Provide time for reading and exploring new texts in class. Obviously, avid readers are happy any time they are able to indulge in their favorite hobby during class. But, more than just silent reading for the sake of it, small bits of class time devoted to reading for pleasure is a great way to foster literature circles or book talks. Socializing over a beloved novel is a way for advanced readers to dig deeper into inquiry-based methods and learn to analyze texts on a more progressive level.  

International Ask a Question Day: An Educator’s Observation

March 14th marks the somewhat underrated “holiday” devoted to asking questions. Suitably falling on Albert Einstein’s birthday, International Ask a Question Day is meant to encourage the practice of seeking knowledge. In the world of education, questions are paramount in the learning process. In my own experience—and I think most teachers would agree—our job in the classroom involves asking, answering, and clarifying questions.

True story: Purely out of my own curiosity, I decided to tally the number of questions I was asked during a random school day. Any question counted—from, “Can I go to the water fountain?” to, “Should I underline the title of an article?” By the final period of the day, I knew I had a significant number of hash marks, but the exact amount of questions that had been asked far exceeded what I had anticipated. The number of questions was somewhere in the 300’s—and it was an early-dismissal day.

The point of this anecdote is to express the extent to which questions drive our work in the classroom. Students expect to get answers. Many may quantify those answers as learning. However, the real learning occurs when questions are formulated. To drum up a question, a student must first separate what he knows from what he does not know. This practice of sifting through knowledge and categorizing skills by competency takes a great deal of reflection. The saying “You don’t know what you don’t know” is thought to ring true for many students, yet in my observations, students are somewhat experts at recognizing what they do not know.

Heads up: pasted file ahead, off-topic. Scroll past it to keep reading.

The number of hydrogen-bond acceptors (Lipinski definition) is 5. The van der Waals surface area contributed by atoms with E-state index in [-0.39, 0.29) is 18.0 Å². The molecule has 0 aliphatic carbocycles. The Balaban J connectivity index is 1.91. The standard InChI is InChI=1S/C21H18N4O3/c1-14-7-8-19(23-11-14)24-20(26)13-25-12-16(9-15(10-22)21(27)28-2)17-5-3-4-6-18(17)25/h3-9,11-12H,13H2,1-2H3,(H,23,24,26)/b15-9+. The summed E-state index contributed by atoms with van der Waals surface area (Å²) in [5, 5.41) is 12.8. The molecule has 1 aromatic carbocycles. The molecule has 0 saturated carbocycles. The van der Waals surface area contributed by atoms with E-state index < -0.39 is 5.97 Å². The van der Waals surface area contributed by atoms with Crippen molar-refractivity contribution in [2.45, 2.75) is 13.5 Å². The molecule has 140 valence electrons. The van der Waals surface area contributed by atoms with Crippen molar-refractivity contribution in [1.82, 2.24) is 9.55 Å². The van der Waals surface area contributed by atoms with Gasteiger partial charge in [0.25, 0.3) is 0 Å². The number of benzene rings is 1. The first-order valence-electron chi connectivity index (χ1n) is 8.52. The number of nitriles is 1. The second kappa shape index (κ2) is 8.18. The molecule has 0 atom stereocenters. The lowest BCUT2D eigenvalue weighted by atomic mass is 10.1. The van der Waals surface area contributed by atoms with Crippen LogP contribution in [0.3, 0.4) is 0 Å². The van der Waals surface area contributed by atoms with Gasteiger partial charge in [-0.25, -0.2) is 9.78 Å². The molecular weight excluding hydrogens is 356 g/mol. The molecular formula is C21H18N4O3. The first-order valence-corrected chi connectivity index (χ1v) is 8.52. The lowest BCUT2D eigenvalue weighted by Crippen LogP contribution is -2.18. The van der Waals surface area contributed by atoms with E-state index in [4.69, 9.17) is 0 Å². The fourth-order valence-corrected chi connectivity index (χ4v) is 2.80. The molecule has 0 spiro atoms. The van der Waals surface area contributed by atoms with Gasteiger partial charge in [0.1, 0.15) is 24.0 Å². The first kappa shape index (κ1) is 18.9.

So, how can we use this almost innate penchant for curiosity and inquiry to best benefit our students?

Encourage your quiet students to “speak up” by allowing multiple ways of asking questions in class. This could mean keeping a question box or post-it notes available for students to jot down questions that they may be too shy to ask. You could also take a similar digital approach using Padlet or Google Classroom. Students are able to post questions to an online forum or webpage; they can also respond to others’ posts as well.

When reviewing for an assessment, have students create practice questions that they would anticipate seeing on the test. Have students submit or swap questions so that students can practice answering each other’s questions. If questions are well-written and relevant, use some student-derived questions on the actual assessment. This is also a way for teachers to gauge the students’ preparation for an upcoming assessment.

Play the well-known party game “just questions” in which students are only able to communicate using interrogative statements. This improv theater exercise encourages students to practice consciously phrasing and rephrasing questions. Students must think on their toes and apply knowledge of appropriate word choice and sentence structures in order to continue the conversation.

Provide students with broad or general questions like, “What is the setting of the story?” Then have students kick that question up a notch by adding another component or more complex level of inquiry. For instance, they might change the original question about setting to, “How does the setting affect the conflict that the character faces?” This practice allows students to add a layer of deeper analysis to a general question. Furthermore, this activity allows for plenty of differentiation depending on student ability.